RICHARD BROINOWSKI- Trump and Turnbull – Shared Values?

Fantasy and emotion were in free play at the White House on Friday 23 February 2018 when President Trump received Prime Minister Turnbull. Trump was well scripted, even getting Turnbull’s name right. He added that Australia was the United States’ closest friend, a claim successive US presidents have made, with variations, about many other countries when their leaders visit the White House. Turnbull gave a predictably gushing response, long on confections about shared values and mateship but short on historical accuracy – a good example of Canberra’s bipartisan delusions about the bilateral relationship.

Turnbull’s inaccuracies began with World War One. He cited combined American- Australian action against the Germans at the battle of Le Hamel in July 1918 as the beginning of 100 years of ‘mateship’. Indeed a token force of ten US infantry companies was to join five Australian infantry brigades under the command of General John Monash, the first time US forces had ever fought under foreign command. But when US General John Pershing heard about it, he immediately withdrew six companies, and was only dissuaded from withdrawing the other four when Douglas Hague, the British commander in chief of all expeditionary forces, intervened on Monash’s behalf.

Yes, the US Navy is to name its latest littoral heavy cruiser USS Canberra, but Trump and Turnbull failed to mention that a second world war Baltimore-class cruiser had borne the same name. It’s not a signal honour. Other US ships with foreign names include Anzio, Bataan, Essex and the Winston Churchill. Not yet a Robert Menzies, a John Howard, let alone a Gough Whitlam among them, and why should there be? 

Both leaders rabbited on about shared values – mateship, freedom and democracy, humanitarian principles, and support for a rules-based international order. ‘The United States’, Turnbull declared, ‘is the sheet anchor for peace and prosperity in the Asian Pacific region’. Peace? Tell that to the ghosts of the one and a half million civilians who lost their lives in the Korean War from 1950 to 1953, or to the estimated 600,000  civilian casualties to bombing in the Vietnam War from 1965 to 1975. Rules? The US expects others to be subject to the International Criminal Court, the International Court of Justice, the Law of the Sea Convention, the Geneva Conventions and the Convention against Chemical Weapons, while selectively ignoring them itself.

How many of Trump’s own values does Australia really share? Certainly, the delusion that the United States military supervision prevented the Asia/Pacific region from turning into post-war chaos and disorder. Also, the delusion that the US ‘rules-based’ system of international behaviour maintains peace and commercial predictability. Turnbull shares Trump’s belief that tax cuts to big business will result in higher wages and more jobs for working men and women. And he now has another shared belief: he strips arms exports of any moral value and embraces the view that making and selling weapons are good for industrial growth in Australia, just as they are in the United States.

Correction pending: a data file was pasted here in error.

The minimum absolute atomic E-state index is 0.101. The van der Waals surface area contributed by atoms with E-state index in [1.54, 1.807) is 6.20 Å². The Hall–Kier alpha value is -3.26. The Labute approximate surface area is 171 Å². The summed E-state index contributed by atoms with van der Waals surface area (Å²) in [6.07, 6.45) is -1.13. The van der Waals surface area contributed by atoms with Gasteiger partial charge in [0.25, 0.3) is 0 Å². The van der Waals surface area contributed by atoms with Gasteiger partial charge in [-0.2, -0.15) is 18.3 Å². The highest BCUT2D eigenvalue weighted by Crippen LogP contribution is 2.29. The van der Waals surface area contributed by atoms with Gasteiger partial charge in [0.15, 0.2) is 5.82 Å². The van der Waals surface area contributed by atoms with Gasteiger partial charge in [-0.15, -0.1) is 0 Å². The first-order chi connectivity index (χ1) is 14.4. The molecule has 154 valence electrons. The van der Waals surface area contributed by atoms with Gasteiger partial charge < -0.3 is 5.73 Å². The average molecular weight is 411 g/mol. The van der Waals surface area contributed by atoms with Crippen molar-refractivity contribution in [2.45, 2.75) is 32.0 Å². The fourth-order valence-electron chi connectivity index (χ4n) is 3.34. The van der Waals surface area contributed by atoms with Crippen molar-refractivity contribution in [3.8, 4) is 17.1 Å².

But there are differences. Turnbull supports multilateral trade and open trade. Trump favours bilateral trade deals and remains deeply sceptical of the Trans-Pacific Partnership. Turnbull favours gun control among Australians. Trump backs the National Rifle Association’s refusal to ban any kind of weapon, even military assault rifles, except perhaps to the young. Turnbull did not even try to dignify Trump’s risible idea that since the latest school massacre at a high school in Parkland Florida, every school in the United States should be staffed by gun-wielding teachers trained and willing to use them.

On the ticklish matter of joining US naval vessels to enforce freedom of navigation in the South China Sea, Turnbull simply evaded the issue by saying he would not speculate about operational matters. He will probably become less evasive, and cave in when subject to the full force of Admiral Harry Harris’s personality when that old salt becomes next US Ambassador to Australia.

But where does Turnbull say Australian values lie in the face of President Trump’s unashamed record of harassment of women, his racism towards blacks and Hispanics, and his acceptance of torture and capital punishment? Does Turnbull really share Trump’s scepticism about climate change? He probably doesn’t, but he was not game to say it.

When, in all honesty, will Australian leaders and the major political parties admit, even among themselves, that the United States has throughout modern history been a force more for chaos and war than stability? They are particularly fond of repeating the shibboleth that US forces have kept the post-war peace in the Pacific when the opposite is true. Afghanistan and Iraq are  American-made disasters, and Syria partly so. Subservient Australian political leaders have been happy to send Australian soldiers to join US forces in all these wars. Turnbull didn’t repeat to Trump his grovelling ‘joined at the hip remark’ in relation to going to war against North Korea, but he made it clear that the alliance overrules our unshared values.

Richard Broinowski is a former Australian diplomat, now a writer and commentator on international affairs.   

print

Richard Broinowski is a former diplomat. He was also manager of Radio Australia. After retirement he was an adjunct professor at University of Sydney in media studies. He has written four books, and is bringing a fifth out this year (2020), on the life and times of Melbourne book seller Edward William Cole.

This entry was posted in Politics, World Affairs. Bookmark the permalink.

Please keep your comments short and sharp and avoid entering links. For questions regarding our comment system please click here.
(Please note that we are unable to post comments on your behalf.)